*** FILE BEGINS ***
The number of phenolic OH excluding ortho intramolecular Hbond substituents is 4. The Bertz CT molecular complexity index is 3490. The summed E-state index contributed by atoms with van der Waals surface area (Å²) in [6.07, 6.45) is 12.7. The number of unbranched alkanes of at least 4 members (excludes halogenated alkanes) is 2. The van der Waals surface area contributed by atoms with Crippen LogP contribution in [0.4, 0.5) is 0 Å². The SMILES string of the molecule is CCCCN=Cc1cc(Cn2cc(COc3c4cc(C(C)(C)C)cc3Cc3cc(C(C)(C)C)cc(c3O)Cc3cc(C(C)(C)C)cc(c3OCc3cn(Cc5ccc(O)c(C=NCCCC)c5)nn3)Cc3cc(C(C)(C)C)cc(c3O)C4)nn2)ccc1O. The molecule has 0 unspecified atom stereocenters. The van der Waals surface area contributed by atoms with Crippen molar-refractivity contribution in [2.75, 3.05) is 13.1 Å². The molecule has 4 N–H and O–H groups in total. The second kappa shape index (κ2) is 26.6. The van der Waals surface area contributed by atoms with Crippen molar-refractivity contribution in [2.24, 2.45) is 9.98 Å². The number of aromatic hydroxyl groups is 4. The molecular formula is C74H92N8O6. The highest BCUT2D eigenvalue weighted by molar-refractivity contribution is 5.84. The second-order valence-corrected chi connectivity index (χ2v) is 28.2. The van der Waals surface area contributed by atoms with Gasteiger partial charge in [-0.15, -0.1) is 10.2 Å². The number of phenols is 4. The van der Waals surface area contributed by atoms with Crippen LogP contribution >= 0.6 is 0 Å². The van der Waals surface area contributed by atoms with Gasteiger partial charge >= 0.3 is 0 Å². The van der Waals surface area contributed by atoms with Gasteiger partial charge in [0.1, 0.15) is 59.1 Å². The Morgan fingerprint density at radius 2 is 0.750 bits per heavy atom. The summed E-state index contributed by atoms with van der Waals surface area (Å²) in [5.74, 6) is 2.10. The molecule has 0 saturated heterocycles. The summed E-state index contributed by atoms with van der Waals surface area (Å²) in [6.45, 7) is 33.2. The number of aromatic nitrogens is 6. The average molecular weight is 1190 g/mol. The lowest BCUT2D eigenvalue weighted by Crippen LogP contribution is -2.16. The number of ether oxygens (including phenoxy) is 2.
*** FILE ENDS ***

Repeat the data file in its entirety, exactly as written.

The number of phenolic OH excluding ortho intramolecular Hbond substituents is 4. The Bertz CT molecular complexity index is 3490. The summed E-state index contributed by atoms with van der Waals surface area (Å²) in [6.07, 6.45) is 12.7. The number of unbranched alkanes of at least 4 members (excludes halogenated alkanes) is 2. The van der Waals surface area contributed by atoms with Crippen LogP contribution in [0.4, 0.5) is 0 Å². The SMILES string of the molecule is CCCCN=Cc1cc(Cn2cc(COc3c4cc(C(C)(C)C)cc3Cc3cc(C(C)(C)C)cc(c3O)Cc3cc(C(C)(C)C)cc(c3OCc3cn(Cc5ccc(O)c(C=NCCCC)c5)nn3)Cc3cc(C(C)(C)C)cc(c3O)C4)nn2)ccc1O. The molecule has 0 unspecified atom stereocenters. The van der Waals surface area contributed by atoms with Crippen molar-refractivity contribution in [2.75, 3.05) is 13.1 Å². The molecule has 4 N–H and O–H groups in total. The second kappa shape index (κ2) is 26.6. The van der Waals surface area contributed by atoms with Crippen molar-refractivity contribution in [2.24, 2.45) is 9.98 Å². The number of aromatic hydroxyl groups is 4. The molecular formula is C74H92N8O6. The highest BCUT2D eigenvalue weighted by molar-refractivity contribution is 5.84. The second-order valence-corrected chi connectivity index (χ2v) is 28.2. The van der Waals surface area contributed by atoms with Gasteiger partial charge in [-0.15, -0.1) is 10.2 Å². The number of phenols is 4. The van der Waals surface area contributed by atoms with Crippen LogP contribution >= 0.6 is 0 Å². The van der Waals surface area contributed by atoms with Gasteiger partial charge >= 0.3 is 0 Å². The van der Waals surface area contributed by atoms with Gasteiger partial charge in [0.1, 0.15) is 59.1 Å². The Morgan fingerprint density at radius 2 is 0.750 bits per heavy atom. The summed E-state index contributed by atoms with van der Waals surface area (Å²) in [5.74, 6) is 2.10. The molecule has 0 saturated heterocycles. The summed E-state index contributed by atoms with van der Waals surface area (Å²) in [6.45, 7) is 33.2. The number of aromatic nitrogens is 6. The average molecular weight is 1190 g/mol. The lowest BCUT2D eigenvalue weighted by Crippen LogP contribution is -2.16. The number of ether oxygens (including phenoxy) is 2.